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And I'm John Ydstie.

Pope Benedict is making a major international trip this week. It's a four-day visit to Turkey, a predominantly Muslim country. The trip became controversial after the pontiff gave a speech in September in which he quoted an ancient Byzantine text that described Islam as evil, inhuman and spread by the sword. Turkish officials called this an insult, and the pope later expressed regret, but he has stopped short of a full apology.

NPR's Ivan Watson reports from Istanbul.

(Soundbite of street noise)

IVAN WATSON: In the courtyard of a cathedral off a busy Istanbul street, there's a statue of another pope named Benedict. The monument here honors Pope Benedict XV, who was described after his efforts to end World War I as a benefactor of all people, regardless of nation or creed. Today, most passersby barely give the statue a second glance. But some Turks here remember another, more recent pope quite fondly.

Ms. SUZAN MARBUCH(ph): John Paul, very, very good. (Turkish spoken)

WATSON: A woman named Suzan Marbuch pats her head in respect when she mentions Pope John Paul II. She's not nearly as enthusiastic, though, about the current pontiff.

Ms. MARBUCH: (Turkish spoken)

WATSON: We're not happy about him because of what he said about the prophet, she says. I'm afraid some uneducated people here may make problems during his visit.

Yesterday in Istanbul, thousands of flag-waving Turks held a peaceful protest against the pope.

(Soundbite of demonstration)

WATSON: The demonstration was organized by a fringe Islamist political party. Protestors held signs printed in English that said Inquisition, No Comment; and We Believe in Jesus, Do You Believe in Mohammed?

Mustafa Kaiya(ph), one of the organizers of the protest, says Turks are still angry about the pope's controversial speech two months ago.

Mr. MUSTAFA KAIYA (Protest Organizer): He said that Islam did not bring anything to the world, for the world. And he said Mohammed is a terrorist; Mohammed brought bloodshed. This is not acceptable.

WATSON: Pope Benedict has few fans here, in part because he also previously spoke out against Turkey's bid to become the first Muslim country to join the European Union. Relations have appeared frosty between the Vatican and Turkey's moderate Islamist government in the run-up to this visit. The prime minister of Turkey initially said he would not have time to meet the pope. At the last minute, he has made plans to welcome Benedict at the airport.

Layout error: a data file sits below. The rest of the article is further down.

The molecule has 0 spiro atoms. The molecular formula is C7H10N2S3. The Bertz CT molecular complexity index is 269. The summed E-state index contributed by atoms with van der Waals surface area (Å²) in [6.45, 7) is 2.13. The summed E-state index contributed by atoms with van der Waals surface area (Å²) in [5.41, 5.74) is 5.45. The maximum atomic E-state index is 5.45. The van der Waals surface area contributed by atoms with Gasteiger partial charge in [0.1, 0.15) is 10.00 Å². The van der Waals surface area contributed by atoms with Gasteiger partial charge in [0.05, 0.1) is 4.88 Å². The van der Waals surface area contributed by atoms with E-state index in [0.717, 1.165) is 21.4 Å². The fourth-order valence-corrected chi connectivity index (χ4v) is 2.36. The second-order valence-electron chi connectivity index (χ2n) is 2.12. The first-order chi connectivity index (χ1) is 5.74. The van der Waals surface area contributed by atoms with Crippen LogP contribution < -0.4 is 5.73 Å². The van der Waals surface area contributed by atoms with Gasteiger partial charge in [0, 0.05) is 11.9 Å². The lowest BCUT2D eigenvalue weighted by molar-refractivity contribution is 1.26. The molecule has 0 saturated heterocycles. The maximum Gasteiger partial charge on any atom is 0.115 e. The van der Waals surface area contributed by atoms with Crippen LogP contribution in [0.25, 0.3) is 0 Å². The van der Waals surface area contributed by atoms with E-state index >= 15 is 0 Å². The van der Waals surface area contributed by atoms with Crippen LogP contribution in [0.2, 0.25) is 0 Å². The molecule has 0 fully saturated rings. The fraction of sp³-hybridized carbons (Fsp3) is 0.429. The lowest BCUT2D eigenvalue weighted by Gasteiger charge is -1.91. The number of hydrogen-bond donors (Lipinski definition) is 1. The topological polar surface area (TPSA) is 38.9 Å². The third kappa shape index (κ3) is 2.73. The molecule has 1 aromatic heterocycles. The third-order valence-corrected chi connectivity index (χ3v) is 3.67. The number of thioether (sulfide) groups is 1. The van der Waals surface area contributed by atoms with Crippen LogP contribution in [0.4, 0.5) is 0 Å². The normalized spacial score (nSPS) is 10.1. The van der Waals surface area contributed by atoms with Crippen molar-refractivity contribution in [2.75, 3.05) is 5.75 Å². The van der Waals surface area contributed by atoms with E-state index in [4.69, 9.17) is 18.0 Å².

Ali Carkoglu, a political scientist at Sabanci University, says this could be an excellent opportunity for the pope to reach out to Muslims.

Professor ALI CARKOGLU (Political Science, Sabanci University): If he wants, he can. The question is whether or not he will choose to.

WATSON: In fact, the main goal of this papal visit is to reach out to Turkey's dwindling Christian community. Pope Benedict is expected to perform a divine liturgy in Istanbul this week with ecumenical patriarch Bartholomew. It's part of a campaign to repair the ancient rift between Roman Catholics and the Eastern Orthodox Church. To this day, the rigidly secular Turkish state refuses to recognize Bartholomew as the spiritual head of the world's orthodox Christians.

Political scientist Ali Carkoglu says some opposition groups are spreading conspiracy theories about the pope's upcoming meeting with the patriarch.

Prof. CARKOGLU: Nowadays, people are trying to portray him as, you know - he's visiting because he wants to transform the country into a Christian country.

WATSON: One poster distributed by secular ultra-nationalists shows the pope and the patriarch as two serpents coiled around a cross. Turkey's prime minister dismisses these groups as marginal. He has also asked Turks to extend their hospitality to the pope. That's a strategy taxi driver Mikhail Goak(ph) agrees with.

Mr. MIKHAIL GOAK: (Turkish spoken)

WATSON: We know about the pope's ignorant statement about Muslims, he says. So we should host him in a very nice way so that he will be ashamed of what he said.

In the last few days, the Vatican has also announced its own last-minute change in the pope's itinerary. On Wednesday, after touring Ayasofya, once the most important cathedral in the Eastern Orthodox Church, Pope Benedict will go next door and pay a visit to a 17th century mosque.

Ivan Watson, NPR News, Istanbul.

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